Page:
Lewiston’s David Omasombo drives to the basket while being defended by Cheverus’ Nolan Sanborn, right, during a game in Lewiston in December. Russ Dillingham/Sun Journal Buy this Photo

Like many coaches, Lewiston’s Ronnie Turner worries sometimes about giving his players too much to think about in the flow of the game.

“I don’t try to put limitations on our players. I don’t try to make them think too much,” Turner, in his first season as Lewiston’s head coach, said. “Maybe I need to do a better job with that, because I think a lot of times in the games we were thinking too much and not playing basketball.”

Taking the reins off of sophomore guard David Omasombo, the Blue Devils’ leading scorer, is one of the reasons the 4-4 Blue Devils have already eclipsed last year’s win total.

“I’ve said nothing to David but, ‘Go. If you’ve got it, I trust you,'” Turner said. “Sometimes he hesitates, and I wonder if he’s hesitating because of me. So, I’ve told him he’s got a green light: ‘If you see a shot you want to take, take it. If you see a drive you’ve got, drive it.'”

One of Turner’s top priorities as a coach is to encourage his players to set big goals for themselves and help them realize those goals by pushing them to take the necessary steps to reach them.

“David’s done really well,” Turner said. “I’ve put a lot on his plate from day one, and I have to remind myself all the time that he’s 15 or 16 years old.”


“He’s got a lot to improve on, but the future’s bright for him, for sure,” Turner added.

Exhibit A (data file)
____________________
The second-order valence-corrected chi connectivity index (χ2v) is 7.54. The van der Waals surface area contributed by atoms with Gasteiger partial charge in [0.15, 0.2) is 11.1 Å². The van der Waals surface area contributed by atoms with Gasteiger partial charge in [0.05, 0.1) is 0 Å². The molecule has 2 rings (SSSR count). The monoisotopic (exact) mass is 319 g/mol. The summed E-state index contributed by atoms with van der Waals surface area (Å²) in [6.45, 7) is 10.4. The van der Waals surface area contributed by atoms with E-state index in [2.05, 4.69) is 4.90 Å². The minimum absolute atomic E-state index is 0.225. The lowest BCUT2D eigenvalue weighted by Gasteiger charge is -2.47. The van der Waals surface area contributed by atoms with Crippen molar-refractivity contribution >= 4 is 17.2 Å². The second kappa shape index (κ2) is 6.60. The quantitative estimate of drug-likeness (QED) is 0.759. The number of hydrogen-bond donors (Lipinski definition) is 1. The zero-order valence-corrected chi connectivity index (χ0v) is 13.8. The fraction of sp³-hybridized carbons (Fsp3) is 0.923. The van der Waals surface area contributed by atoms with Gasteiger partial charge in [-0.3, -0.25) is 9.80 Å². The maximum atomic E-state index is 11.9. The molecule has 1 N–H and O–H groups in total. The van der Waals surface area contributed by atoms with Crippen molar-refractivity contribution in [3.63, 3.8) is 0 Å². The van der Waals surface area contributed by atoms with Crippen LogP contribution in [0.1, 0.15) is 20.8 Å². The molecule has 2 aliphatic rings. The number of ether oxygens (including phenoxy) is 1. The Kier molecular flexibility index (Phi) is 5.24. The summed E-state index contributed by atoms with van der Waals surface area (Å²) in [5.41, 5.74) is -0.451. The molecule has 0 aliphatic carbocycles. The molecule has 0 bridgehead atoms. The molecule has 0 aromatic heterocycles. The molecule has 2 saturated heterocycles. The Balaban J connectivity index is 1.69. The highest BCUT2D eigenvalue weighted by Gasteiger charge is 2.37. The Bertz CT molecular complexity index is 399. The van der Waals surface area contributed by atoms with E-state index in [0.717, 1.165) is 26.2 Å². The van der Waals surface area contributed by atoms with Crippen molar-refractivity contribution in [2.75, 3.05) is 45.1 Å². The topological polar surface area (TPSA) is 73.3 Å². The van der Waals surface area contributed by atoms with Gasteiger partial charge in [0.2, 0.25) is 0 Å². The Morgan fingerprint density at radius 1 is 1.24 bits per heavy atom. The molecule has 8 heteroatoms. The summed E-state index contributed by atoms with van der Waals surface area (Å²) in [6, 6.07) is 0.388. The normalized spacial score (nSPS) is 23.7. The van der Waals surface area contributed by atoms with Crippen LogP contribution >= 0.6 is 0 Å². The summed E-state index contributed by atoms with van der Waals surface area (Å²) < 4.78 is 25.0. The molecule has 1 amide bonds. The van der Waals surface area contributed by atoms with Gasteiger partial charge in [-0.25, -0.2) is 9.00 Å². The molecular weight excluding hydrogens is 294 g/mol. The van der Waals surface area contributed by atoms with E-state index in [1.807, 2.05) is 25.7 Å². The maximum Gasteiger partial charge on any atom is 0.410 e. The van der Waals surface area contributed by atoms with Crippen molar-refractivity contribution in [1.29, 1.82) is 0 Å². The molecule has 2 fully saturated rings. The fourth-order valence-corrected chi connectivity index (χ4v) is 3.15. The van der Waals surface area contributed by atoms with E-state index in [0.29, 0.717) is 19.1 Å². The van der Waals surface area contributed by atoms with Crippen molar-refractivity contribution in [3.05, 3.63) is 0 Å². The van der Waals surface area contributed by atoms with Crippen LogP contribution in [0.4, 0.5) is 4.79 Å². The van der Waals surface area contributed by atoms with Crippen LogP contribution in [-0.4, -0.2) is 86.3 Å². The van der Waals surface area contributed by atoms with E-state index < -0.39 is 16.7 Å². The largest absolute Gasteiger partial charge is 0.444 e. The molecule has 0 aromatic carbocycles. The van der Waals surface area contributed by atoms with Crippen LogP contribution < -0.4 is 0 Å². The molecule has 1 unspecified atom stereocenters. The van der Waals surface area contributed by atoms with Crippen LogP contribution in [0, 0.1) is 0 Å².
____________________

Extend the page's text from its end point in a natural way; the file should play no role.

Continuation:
Edward Little coach Mike Adams said Omasombo gives the Red Eddies and Lewiston’s other opponents plenty to worry about in the present after he made five 3-pointers en route to 17 points in EL’s 72-47 win in Saturday’s Battle of the Bridge.

“He’s worked really hard. He’s in the gym every day. He’s quick and crafty and he knows how to play. Once he gets going, then he’s even better,” Adams said.


Basketball may be trending towards perimeter scoring and 3-point shooters, but that hasn’t changed the Edward Little boys basketball team’s mantra of success.

“Paint wins.”


The Red Eddies won a state title and reached two more regional championship games over the past three years by winning the paint. They are 6-1 this season thanks in large part to their ability to control the paint at both ends.

EL coach Mike Adams said he understands why offenses are moving farther and farther away from the basket over the past decade or so. The reality for his and many other teams in the state is that there simply aren’t enough shooters, or enough players putting in the work to develop into good shooters, to justify making low-percentage shots the means to the scoring ends.

“The NBA wants to make it about 3s, but until we get a guy that’s going to say I’m going to make 500 3s every day, then you’re going to put the ball in the paint,” Adams said. “Our guys have bought into that and done a really good job.”

Adams expects opponents to pack their defenses in to crowd the paint, but he believes the Eddies’ guards and wings will have an answer.